Junctional visual field loss: a reappraisal of nomenclatureHistorically, junctional visual field loss (JVFL) has been associated with a lesion at the junction of the optic nerve and chiasm, and the most common etiologies are neoplasm and aneurysm.1,2 We present 2 cases of JVFL and review the nomenclature on the various types of scotomas associated with lesions at the junction of the optic nerve and chiasm (e.g., junctional scotoma and junctional scotoma of Traquair). Based on our review of the English-language ophthalmic literature, we believe that our cases are unique and serve to demonstrate the need for expansion of the classification of JVFL.
Macular burn secondary to diode laser epilationLaser epilation is a cosmetic procedure that is becoming more popular in the modern era. Alexandrite (755 nm), diode (810 nm), Nd:YAG (1064 nm), and intense pulsed-light (IPL; 590–1200 nm) lasers are all commonly employed for cosmetic purposes.1 Eye injuries are a serious complication of laser epilation. The increased accessibility of laser epilation devices, their use in places without the proper equipment, and their use by individuals lacking the essential training may result in injuries that result in irreversible vision loss.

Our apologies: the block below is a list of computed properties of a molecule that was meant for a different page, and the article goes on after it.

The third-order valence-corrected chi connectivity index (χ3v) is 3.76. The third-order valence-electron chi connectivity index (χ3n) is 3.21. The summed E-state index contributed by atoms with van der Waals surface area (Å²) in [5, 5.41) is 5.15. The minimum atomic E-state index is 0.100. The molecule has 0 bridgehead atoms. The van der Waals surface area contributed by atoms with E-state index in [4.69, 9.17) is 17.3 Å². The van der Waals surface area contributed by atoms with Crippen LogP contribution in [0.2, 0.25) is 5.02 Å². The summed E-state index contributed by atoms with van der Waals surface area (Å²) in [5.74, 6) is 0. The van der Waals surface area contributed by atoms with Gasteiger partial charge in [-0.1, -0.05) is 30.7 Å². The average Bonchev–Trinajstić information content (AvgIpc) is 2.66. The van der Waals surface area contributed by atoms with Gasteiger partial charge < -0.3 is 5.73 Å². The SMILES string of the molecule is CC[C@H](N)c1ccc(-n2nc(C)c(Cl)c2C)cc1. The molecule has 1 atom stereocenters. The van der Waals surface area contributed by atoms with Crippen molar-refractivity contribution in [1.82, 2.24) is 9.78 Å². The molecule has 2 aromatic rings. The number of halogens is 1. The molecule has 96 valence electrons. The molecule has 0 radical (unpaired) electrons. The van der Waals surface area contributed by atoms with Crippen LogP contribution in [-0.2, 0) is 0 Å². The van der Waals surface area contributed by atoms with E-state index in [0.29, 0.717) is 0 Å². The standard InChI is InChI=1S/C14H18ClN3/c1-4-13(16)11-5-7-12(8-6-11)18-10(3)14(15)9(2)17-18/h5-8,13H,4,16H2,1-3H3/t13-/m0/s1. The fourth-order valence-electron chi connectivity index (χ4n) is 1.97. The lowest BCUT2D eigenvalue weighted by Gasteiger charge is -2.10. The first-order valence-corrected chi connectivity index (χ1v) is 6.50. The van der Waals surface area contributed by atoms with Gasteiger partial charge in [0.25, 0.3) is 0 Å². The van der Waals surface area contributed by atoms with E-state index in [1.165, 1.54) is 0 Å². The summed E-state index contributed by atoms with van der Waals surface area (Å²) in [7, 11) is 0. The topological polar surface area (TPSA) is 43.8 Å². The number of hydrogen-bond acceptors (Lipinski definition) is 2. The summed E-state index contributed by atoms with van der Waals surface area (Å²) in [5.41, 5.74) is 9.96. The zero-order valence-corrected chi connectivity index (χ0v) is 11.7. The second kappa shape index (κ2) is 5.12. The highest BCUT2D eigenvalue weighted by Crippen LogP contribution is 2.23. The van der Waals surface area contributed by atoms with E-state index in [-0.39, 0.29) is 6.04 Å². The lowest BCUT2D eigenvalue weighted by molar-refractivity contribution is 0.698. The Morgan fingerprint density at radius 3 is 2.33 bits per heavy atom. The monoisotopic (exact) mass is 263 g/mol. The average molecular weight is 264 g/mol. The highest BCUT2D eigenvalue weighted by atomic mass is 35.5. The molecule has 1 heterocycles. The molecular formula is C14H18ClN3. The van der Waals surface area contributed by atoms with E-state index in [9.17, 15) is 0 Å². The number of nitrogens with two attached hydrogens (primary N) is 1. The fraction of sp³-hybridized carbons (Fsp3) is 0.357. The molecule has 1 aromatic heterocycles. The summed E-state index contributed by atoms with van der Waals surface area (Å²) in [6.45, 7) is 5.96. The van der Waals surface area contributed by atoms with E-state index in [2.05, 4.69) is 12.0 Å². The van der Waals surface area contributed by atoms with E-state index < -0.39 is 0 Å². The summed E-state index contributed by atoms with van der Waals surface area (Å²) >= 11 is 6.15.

Evolution of benign episodic pupillary dilation to Adie's tonic pupilBenign episodic pupillary dilation (BEPD) may cause significant concern for both patients and clinicians alike. In general, BEPD does not require any work-up or further evaluation beyond simple reassurance. We describe a case of BEPD that evolved into a typical neurologically isolated ipsilateral and idiopathic tonic pupil also known as Adie's tonic pupil. After reviewing the PubMed database in search of similar reported cases, we found that this case is a unique presentation in the English-language ophthalmic literature.
Visual acuity, patient-reported outcome measures, or both? The development of an evidence-based appropriateness and prioritization tool for cataract surgery patientsCataracts are the leading cause of blindness worldwide, with surgery as the only effective treatment.1 In Ontario, cataract patients are classified into 4 broad priority levels without clear criteria to help guide clinicians in placing patients into categories 3 and 4. Patients in these 2 categories are generally booked on a first-come, first-served basis and comprise the majority of existing waitlists.2 While visual acuity is objective standard of care and is used in society to categorize patients’ vision, it does not encapsulate other factors impacting visual function.